The European Union has failed to protect Europe’s wireless telecommunication equipment makers from Chinese rivals Huawei and ZTE, who practise dumping to increase their growth. Dumping is the name of a pricing policy, in which the manufacturers export a product to another country at a price either below the price charged in its home market or below its cost of production.
The EU was ready to tackle this problem in 2014 when it reached an agreement with China. Brussels agreed to drop plans of introducing import tariffs on Chinese telecommunication gear made by Huawei and ZTE in exchange for a “free-market” for Nokia and Ericsson in China. The EU was set to form a commission that would monitor the telecommunications market and stop dumping practices by Chinese companies. Till this day, the commission is not formed, and Huwei and ZTE are rapidly growing, while Nokia and Ericsson struggle.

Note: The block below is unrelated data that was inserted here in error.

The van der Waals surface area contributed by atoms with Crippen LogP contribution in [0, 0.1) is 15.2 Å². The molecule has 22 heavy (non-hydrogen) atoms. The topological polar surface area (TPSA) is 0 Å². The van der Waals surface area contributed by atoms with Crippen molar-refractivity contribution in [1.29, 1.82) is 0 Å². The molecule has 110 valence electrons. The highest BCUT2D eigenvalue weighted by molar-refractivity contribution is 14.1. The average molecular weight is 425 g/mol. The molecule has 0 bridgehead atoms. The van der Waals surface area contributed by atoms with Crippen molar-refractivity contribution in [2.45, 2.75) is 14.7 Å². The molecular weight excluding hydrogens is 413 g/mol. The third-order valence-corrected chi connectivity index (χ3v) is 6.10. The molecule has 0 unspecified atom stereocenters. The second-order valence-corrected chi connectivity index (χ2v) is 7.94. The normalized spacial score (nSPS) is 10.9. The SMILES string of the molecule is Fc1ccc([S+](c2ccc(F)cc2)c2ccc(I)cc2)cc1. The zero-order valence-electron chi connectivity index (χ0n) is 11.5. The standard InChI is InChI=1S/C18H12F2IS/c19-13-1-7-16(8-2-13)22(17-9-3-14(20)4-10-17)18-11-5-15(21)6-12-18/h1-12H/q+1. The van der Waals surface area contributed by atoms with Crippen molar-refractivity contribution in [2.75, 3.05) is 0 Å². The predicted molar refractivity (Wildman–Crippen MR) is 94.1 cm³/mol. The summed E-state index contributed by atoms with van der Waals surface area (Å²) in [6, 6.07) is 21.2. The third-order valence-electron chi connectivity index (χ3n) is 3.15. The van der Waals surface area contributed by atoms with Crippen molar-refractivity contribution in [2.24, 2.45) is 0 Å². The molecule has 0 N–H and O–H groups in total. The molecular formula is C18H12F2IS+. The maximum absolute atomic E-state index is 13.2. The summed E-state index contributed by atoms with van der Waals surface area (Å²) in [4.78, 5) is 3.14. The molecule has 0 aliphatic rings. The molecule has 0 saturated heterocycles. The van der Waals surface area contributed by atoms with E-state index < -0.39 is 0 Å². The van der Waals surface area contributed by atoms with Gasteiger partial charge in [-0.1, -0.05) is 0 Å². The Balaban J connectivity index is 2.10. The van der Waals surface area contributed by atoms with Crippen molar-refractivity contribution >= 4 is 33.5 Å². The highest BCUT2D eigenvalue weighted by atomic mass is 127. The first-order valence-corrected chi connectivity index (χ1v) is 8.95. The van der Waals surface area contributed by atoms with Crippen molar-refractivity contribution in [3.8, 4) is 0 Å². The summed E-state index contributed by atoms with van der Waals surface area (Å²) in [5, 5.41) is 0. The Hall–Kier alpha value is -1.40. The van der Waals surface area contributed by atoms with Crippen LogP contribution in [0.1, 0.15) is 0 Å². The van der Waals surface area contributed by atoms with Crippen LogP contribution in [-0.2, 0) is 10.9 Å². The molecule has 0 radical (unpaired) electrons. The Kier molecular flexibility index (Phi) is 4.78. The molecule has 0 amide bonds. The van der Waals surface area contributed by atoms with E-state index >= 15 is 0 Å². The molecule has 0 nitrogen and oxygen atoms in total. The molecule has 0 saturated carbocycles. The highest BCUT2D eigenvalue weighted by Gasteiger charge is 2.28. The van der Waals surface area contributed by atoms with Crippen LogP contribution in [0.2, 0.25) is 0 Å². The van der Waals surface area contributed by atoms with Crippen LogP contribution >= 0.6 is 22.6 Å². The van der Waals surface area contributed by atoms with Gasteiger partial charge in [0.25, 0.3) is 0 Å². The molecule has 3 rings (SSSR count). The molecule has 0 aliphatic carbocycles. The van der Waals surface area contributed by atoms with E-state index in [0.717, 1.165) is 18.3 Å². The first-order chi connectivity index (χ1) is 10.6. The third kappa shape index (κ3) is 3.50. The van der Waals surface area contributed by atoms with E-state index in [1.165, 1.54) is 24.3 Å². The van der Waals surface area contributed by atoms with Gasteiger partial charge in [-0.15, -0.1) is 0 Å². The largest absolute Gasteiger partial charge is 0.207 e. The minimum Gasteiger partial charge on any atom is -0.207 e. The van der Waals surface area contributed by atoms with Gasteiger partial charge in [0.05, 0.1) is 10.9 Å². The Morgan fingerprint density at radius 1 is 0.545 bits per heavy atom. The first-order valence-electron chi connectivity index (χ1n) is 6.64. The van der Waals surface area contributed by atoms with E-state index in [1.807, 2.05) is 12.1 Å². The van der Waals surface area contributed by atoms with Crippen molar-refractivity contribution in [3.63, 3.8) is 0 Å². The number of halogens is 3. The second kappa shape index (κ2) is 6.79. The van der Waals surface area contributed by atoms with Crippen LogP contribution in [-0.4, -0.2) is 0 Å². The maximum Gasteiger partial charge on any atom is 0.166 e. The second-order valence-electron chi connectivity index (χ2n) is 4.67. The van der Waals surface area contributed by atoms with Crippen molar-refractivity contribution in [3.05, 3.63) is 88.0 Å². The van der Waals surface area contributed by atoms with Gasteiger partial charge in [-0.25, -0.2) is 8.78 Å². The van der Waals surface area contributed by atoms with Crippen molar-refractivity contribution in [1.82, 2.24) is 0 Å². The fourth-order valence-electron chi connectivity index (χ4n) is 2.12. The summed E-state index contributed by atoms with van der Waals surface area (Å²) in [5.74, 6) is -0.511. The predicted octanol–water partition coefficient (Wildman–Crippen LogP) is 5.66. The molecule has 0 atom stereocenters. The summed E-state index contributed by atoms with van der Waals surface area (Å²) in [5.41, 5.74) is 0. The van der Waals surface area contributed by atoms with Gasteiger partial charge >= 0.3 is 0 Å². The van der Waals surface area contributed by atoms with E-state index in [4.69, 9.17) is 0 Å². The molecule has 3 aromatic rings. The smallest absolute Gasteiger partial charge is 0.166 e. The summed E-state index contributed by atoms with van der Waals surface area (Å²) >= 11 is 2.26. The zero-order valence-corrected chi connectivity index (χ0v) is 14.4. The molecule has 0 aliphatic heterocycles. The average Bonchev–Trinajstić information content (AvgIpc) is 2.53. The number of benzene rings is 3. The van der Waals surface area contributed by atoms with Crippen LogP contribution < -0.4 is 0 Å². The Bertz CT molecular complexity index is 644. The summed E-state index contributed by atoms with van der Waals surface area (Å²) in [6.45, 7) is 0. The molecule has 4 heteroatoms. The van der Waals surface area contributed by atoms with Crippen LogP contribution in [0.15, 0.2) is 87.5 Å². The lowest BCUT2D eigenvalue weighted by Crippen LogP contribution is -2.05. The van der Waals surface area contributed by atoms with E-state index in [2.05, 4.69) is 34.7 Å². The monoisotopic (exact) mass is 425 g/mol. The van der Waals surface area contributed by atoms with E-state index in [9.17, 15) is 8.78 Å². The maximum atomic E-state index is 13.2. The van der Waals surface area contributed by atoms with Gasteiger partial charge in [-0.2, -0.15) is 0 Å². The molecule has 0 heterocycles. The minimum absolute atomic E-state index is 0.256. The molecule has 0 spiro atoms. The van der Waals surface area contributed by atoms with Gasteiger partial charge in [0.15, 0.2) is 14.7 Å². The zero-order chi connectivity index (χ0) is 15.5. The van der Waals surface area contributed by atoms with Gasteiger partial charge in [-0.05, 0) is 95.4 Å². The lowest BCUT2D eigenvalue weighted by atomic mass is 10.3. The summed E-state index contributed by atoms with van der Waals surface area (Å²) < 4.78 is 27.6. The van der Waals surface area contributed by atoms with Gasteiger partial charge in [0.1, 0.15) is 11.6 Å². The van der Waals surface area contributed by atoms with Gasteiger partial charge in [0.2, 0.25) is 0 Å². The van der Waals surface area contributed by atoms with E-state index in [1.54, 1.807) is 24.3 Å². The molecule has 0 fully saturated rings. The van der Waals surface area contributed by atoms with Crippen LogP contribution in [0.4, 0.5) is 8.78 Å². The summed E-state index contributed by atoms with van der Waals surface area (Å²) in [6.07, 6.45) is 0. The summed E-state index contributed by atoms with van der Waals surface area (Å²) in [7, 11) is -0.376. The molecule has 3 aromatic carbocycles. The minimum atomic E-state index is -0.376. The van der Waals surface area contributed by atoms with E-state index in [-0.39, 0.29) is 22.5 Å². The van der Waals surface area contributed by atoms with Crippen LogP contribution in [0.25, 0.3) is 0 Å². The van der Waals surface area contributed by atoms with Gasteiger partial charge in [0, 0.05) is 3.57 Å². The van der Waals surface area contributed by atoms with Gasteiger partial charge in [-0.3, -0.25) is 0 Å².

Nokia and Ericsson together hold more than 50% of the global wireless telecom equipment market. In 2007 they had a 70% market share. According to EU and industry officials, Chine isn’t abiding the terms of the 2014 pact with the EU, and the consequences can be seen in the Q2 2016 reports of Nokia and Ericsson.
Even though Ericsson and Nokia are both against import tariffs on Chinese companies, because they want to operate ‘freely as possible’ in China, EU must do something to protect one of its strongest industries.